There is no surer sign of spring in the American West than the Greater Sage-Grouse (Centrocercus urophasianus) strutting their stuff on their breeding grounds, known as leks.
The Grouse return to traditional leks year after year. Males display two inflated yellow air sacks on their throats and spread their long pointed tail feathers to attract potential mates.
The Greater Sage-Grouse is the largest American grouse species, with large males weighing over 6 pounds. The current estimated population is now only 500,000 compared to an estimated 16 million a century ago. The decline is attributed primarily to loss of habitat, as is the case with so many other species. The Sage-Grouse are dependant on mature sagebrush habitat. To an urban-dweller driving through the high-desert of the American West, it may appear to be pristine because of the low human population density, however, livestock grazing, energy development and agriculture have taken their toll.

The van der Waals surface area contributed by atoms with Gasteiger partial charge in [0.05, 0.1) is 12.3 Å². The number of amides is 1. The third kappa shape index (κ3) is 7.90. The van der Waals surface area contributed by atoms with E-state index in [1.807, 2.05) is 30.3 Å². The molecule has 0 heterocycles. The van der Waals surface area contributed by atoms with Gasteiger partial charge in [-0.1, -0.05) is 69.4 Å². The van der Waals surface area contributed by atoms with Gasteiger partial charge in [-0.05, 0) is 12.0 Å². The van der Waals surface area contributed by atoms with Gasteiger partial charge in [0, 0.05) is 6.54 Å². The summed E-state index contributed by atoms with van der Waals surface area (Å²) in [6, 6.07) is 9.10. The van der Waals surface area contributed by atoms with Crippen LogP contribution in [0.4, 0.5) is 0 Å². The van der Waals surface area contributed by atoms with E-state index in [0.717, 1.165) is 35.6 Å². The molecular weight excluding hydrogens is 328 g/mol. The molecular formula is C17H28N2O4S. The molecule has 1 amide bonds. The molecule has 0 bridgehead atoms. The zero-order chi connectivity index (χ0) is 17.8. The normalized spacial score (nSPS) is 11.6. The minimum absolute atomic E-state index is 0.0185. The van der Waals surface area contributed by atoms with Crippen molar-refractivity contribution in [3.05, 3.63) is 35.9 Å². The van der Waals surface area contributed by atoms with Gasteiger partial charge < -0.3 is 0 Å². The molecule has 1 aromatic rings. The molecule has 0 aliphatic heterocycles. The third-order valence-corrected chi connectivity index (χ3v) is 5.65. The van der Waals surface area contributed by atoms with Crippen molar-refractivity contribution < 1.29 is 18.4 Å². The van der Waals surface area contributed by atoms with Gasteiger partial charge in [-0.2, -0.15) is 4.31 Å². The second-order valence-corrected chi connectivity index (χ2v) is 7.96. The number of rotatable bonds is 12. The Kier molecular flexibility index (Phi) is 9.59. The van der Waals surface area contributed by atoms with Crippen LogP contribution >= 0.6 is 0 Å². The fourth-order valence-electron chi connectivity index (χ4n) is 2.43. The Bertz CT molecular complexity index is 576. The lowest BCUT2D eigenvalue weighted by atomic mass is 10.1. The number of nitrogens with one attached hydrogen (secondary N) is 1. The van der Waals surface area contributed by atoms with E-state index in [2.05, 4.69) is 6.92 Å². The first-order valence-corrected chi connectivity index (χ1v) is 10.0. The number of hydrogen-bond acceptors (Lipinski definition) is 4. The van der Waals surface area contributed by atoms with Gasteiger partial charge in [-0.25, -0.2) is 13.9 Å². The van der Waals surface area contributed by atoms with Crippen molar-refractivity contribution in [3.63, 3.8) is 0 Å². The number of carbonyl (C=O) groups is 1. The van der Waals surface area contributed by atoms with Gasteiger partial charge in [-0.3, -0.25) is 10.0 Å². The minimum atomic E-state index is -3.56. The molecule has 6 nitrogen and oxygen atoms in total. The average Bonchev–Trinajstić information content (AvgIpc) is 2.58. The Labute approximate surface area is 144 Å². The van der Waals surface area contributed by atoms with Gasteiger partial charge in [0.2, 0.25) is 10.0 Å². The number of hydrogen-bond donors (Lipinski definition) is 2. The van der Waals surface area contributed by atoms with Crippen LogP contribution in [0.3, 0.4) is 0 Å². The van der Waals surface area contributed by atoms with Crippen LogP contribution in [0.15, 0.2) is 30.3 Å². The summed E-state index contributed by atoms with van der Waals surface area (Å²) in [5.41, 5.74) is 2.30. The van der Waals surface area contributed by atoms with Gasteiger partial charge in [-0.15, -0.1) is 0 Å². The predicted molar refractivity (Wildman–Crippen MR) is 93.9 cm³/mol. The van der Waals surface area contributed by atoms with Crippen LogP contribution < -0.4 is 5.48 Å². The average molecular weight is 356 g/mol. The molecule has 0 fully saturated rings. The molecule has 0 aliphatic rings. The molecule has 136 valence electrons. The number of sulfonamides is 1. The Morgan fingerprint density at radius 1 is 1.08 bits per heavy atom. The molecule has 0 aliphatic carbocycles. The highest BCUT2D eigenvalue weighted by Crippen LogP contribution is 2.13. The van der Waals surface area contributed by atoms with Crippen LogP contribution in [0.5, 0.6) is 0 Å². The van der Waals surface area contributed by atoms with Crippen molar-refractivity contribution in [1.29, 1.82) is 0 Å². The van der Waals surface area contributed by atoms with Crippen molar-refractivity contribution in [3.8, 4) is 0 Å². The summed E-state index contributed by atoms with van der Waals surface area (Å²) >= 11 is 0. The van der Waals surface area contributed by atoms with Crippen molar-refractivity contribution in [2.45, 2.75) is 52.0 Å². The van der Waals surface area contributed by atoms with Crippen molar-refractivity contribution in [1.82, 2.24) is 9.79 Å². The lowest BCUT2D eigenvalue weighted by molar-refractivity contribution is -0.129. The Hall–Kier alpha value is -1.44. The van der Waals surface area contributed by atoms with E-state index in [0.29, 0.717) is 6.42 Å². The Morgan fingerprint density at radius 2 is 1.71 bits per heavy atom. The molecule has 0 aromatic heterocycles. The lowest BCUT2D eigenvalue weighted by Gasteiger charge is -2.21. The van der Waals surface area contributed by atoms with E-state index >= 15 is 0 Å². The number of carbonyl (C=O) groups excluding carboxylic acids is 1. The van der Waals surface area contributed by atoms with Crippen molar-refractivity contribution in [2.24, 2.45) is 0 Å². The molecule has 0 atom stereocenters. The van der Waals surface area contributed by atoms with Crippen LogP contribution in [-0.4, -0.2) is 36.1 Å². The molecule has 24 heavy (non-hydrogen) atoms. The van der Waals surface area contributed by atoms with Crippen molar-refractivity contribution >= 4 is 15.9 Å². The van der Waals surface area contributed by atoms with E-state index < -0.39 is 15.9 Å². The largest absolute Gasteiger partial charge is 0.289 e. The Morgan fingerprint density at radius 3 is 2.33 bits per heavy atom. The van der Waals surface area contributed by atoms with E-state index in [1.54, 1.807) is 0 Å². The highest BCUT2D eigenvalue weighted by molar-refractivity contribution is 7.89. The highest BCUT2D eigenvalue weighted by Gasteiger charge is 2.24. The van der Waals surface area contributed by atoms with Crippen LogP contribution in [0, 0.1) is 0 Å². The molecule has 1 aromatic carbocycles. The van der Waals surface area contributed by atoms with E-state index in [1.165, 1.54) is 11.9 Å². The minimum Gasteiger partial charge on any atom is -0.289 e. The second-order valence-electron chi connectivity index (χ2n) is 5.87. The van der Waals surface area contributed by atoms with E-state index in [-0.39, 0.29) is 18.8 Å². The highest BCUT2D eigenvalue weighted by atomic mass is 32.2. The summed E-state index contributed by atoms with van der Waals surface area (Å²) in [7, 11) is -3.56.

I’m fortunate to have leks in the area near where I live. To photograph the grouse I arrive at a lek well before dawn. Sunrise is when the males display their courtship behavior. I photograph using my vehicle as a blind and do not drive away until the sun is high and the grouse have left the for the day. This minimizes the impact of my presence.
Have a great spring.
For more of Don’s photographs, please go to http://www.DonGettyWildlifePhotography.com/